How Happy And Healthy Is Your Relationship? Take This Quiz And Find Out!

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how to know if your relationship is healthy or not
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An easy guide to see where your partnership is thriving or just surviving.

Regardless of how long intimate partners have been together, they can always benefit by talking over how they currently feel about each other and their relationship. Setting aside time to do a regular check-in can forestall potential problems and create proactive solutions.

There are many ways for a committed couple to evaluate how they’re doing, but there are seven dimensions of an intimate relationship that are both easy to recognize and to use as a starting point to learn how to know if your relationship is healthy or not. They are not meant to replace the areas that may be unique to a particular relationship, but they can serve as a good beginning to your inquiry.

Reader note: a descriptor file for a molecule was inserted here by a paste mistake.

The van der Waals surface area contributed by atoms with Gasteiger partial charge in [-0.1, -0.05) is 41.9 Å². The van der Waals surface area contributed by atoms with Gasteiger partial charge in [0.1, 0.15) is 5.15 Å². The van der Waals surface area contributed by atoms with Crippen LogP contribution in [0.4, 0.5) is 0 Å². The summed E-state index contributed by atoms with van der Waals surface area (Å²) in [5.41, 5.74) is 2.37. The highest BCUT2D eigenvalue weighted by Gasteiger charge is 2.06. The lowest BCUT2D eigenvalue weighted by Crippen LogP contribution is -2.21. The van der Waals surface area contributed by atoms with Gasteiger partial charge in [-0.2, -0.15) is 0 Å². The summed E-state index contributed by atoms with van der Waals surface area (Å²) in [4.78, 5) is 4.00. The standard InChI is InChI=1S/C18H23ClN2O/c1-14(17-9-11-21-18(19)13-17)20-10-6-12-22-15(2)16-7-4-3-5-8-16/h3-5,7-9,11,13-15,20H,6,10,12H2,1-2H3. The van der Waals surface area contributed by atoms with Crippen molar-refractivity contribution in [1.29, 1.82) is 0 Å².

The seven dimensions are presented below. After reading the following descriptions of each of them, take the simple test after each one to see how you’re both doing in that area. Have your partner do the same, and then compare your answers and see how your close your scores are to each other’s.

Whether your scores are the same or different, you can use that information to learn more about how each of you views your relationship, and what thoughts and feelings may be behind those evaluations. You can compare your current scores with how they may have been when you first fell in love, and also use them to determine if you’d like to make changes in the future, and in which of the seven areas you would need to address.